Jeramiah: "Yes, exactly. You don't think scout team is going to be a big deal, but when you do it, if you go to the game and you see how their corner actually does play, and you play it how it is, it really does give a better look for the offense. You go hard, you try to fight off a block, it makes the receiver better at blocking. And honestly, it's still working on your game. It's not like you're not getting better from it. I want to be the best I can be at the end of the day, and I'm going to go hard on scout team, or whatever I've got to do. It's going to make the guy in front of me a better player, and it's going to make the team better."
 
BR: What's the most enjoyable part about being a walk-on?
Jeramiah: "I like the fact that when you do do something, it's like, 'Who's that?' or 'Where's he from?' I love that aspect of it. It kind of drives me. Every day we got to make sure someone new is known."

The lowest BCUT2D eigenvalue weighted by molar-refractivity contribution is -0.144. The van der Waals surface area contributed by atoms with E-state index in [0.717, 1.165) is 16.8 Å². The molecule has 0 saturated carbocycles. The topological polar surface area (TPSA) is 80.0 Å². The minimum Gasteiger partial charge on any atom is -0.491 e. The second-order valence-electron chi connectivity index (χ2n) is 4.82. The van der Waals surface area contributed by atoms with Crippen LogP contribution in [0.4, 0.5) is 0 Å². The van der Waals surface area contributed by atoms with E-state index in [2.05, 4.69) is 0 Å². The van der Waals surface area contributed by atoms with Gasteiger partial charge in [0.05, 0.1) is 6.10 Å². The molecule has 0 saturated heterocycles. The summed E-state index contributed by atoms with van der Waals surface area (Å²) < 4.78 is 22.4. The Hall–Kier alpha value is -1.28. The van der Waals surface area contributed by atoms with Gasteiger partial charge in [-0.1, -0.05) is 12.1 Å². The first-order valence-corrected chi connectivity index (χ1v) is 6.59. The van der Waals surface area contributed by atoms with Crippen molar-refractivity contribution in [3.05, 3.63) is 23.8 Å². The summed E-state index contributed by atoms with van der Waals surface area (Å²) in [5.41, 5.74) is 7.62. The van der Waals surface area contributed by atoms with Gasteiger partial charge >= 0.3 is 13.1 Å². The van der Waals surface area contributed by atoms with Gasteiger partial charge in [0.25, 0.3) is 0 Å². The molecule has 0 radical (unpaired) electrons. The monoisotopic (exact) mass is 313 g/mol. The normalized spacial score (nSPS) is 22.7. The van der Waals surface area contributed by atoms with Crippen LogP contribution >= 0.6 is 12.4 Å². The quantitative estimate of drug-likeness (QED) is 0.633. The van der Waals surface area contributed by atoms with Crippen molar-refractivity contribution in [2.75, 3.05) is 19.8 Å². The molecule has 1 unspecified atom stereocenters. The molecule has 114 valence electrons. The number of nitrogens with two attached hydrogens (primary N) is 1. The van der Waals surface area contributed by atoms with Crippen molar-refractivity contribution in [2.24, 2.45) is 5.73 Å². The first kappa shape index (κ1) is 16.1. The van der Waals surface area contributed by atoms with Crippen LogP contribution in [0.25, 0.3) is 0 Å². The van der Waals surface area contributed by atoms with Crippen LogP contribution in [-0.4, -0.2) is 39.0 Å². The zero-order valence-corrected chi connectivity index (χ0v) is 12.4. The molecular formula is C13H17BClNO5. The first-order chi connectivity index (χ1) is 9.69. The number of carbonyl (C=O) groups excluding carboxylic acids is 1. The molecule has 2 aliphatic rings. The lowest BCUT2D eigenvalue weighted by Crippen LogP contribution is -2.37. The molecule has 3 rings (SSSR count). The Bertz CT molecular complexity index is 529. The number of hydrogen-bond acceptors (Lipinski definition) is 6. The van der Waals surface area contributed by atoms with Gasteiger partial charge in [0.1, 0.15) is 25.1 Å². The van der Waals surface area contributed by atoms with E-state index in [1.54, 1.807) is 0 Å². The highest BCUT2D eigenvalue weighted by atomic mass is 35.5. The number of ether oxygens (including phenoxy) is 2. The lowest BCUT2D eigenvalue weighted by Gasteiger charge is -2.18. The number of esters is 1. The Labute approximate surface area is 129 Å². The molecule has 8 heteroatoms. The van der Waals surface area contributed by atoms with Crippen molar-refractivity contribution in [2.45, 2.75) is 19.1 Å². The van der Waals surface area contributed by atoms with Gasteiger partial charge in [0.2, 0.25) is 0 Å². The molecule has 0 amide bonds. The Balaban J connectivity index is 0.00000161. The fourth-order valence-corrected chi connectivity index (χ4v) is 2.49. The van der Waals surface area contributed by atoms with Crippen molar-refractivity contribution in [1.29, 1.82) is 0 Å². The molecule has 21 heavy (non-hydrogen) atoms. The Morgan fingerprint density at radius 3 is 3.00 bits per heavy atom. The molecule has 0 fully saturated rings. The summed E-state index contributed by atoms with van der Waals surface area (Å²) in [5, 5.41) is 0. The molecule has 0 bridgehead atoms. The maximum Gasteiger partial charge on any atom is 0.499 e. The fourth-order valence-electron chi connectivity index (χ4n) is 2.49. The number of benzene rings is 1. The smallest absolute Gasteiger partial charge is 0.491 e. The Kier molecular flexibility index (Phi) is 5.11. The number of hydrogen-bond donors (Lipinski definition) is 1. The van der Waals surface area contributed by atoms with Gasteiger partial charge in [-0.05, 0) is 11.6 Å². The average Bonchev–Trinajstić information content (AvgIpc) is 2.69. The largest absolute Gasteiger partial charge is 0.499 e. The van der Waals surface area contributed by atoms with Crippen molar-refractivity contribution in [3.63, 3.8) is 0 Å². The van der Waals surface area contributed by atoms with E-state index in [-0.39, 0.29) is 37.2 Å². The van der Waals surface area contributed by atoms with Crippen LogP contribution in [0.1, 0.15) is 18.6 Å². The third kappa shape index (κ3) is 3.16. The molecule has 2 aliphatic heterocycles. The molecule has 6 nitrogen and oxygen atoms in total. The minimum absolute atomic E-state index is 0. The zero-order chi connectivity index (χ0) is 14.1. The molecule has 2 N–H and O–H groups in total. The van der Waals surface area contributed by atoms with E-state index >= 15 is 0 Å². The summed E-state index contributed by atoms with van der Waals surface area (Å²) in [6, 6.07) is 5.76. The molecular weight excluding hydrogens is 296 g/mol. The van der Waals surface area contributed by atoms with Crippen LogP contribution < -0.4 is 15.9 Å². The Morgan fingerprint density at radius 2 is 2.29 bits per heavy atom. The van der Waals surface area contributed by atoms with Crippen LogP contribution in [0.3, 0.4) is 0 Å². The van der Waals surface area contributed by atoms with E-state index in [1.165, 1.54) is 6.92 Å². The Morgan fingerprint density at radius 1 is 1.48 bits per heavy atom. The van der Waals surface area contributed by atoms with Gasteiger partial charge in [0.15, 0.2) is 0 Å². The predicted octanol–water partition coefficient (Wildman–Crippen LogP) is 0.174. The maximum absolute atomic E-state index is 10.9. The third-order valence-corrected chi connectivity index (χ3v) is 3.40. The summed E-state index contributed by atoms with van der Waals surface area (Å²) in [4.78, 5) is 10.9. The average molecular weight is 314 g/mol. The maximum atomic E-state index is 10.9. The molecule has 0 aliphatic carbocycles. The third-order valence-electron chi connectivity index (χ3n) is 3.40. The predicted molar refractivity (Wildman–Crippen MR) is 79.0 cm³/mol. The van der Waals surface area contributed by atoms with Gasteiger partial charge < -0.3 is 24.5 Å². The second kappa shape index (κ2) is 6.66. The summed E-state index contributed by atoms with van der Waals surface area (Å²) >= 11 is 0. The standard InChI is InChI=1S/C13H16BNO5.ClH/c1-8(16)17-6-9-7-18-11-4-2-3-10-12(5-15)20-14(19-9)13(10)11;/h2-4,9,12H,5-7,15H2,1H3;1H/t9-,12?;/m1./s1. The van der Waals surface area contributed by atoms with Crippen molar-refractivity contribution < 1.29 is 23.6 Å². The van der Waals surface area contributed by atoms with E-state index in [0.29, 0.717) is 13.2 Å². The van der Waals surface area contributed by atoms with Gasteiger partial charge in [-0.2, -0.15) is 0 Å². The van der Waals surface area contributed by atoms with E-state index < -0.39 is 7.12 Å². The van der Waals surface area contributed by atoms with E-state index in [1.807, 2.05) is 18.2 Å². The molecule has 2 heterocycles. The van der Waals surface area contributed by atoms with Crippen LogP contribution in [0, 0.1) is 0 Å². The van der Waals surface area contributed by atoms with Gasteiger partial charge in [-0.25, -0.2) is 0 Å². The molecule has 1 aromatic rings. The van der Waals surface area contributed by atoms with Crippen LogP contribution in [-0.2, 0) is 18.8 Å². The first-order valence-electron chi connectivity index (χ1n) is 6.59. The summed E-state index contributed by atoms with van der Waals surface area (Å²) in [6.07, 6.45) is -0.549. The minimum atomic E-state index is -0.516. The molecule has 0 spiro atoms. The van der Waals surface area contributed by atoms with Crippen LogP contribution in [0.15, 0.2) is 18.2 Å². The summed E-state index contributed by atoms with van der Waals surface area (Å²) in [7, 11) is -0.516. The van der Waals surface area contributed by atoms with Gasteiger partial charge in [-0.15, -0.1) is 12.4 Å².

BR: How do you feel about the newcomer walk-ons, and what advice would you give them?
Jeramiah: "I actually love what they're doing so far. They're really passionate about what they're doing, and it makes me see they know what it takes. I would say every day you can't take for granted. You never know when you could pop a knee. It can happen just like that."
 
BR: You've graduated. What are you studying for graduate courses?
Jeramiah: "Nothing too strenuous I figured I would like to take a semester to focus more on the game – and I would like to get my Master's – I just thought for right now I would like to see what it's like playing football by itself. You have to take 9 hours. I have intro to family finance, coaching basketball, a CPR class. I have a cooking class coming up I haven't even started yet."